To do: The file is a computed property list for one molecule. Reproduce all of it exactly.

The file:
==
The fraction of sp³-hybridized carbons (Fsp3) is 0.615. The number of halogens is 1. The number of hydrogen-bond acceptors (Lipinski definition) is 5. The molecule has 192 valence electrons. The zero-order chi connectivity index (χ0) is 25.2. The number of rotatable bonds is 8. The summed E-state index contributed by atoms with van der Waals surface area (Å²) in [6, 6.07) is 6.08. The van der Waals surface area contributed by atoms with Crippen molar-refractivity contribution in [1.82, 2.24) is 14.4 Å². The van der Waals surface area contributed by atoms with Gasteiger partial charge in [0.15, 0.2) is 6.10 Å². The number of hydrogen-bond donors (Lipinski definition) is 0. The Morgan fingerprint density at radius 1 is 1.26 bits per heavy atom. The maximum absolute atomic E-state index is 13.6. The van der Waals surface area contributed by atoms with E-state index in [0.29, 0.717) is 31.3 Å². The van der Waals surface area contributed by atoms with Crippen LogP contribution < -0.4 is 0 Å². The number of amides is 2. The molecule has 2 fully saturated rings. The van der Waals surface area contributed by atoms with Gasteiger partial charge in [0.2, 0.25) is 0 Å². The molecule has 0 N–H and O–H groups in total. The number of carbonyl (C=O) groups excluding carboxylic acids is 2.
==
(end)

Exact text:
The fraction of sp³-hybridized carbons (Fsp3) is 0.615. The number of halogens is 1. The number of hydrogen-bond acceptors (Lipinski definition) is 5. The molecule has 192 valence electrons. The zero-order chi connectivity index (χ0) is 25.2. The number of rotatable bonds is 8. The summed E-state index contributed by atoms with van der Waals surface area (Å²) in [6, 6.07) is 6.08. The van der Waals surface area contributed by atoms with Crippen molar-refractivity contribution in [1.82, 2.24) is 14.4 Å². The van der Waals surface area contributed by atoms with Gasteiger partial charge in [0.15, 0.2) is 6.10 Å². The number of hydrogen-bond donors (Lipinski definition) is 0. The Morgan fingerprint density at radius 1 is 1.26 bits per heavy atom. The maximum absolute atomic E-state index is 13.6. The van der Waals surface area contributed by atoms with E-state index in [0.29, 0.717) is 31.3 Å². The van der Waals surface area contributed by atoms with Crippen LogP contribution < -0.4 is 0 Å². The number of amides is 2. The molecule has 2 fully saturated rings. The van der Waals surface area contributed by atoms with Gasteiger partial charge in [0.2, 0.25) is 0 Å². The molecule has 0 N–H and O–H groups in total. The number of carbonyl (C=O) groups excluding carboxylic acids is 2.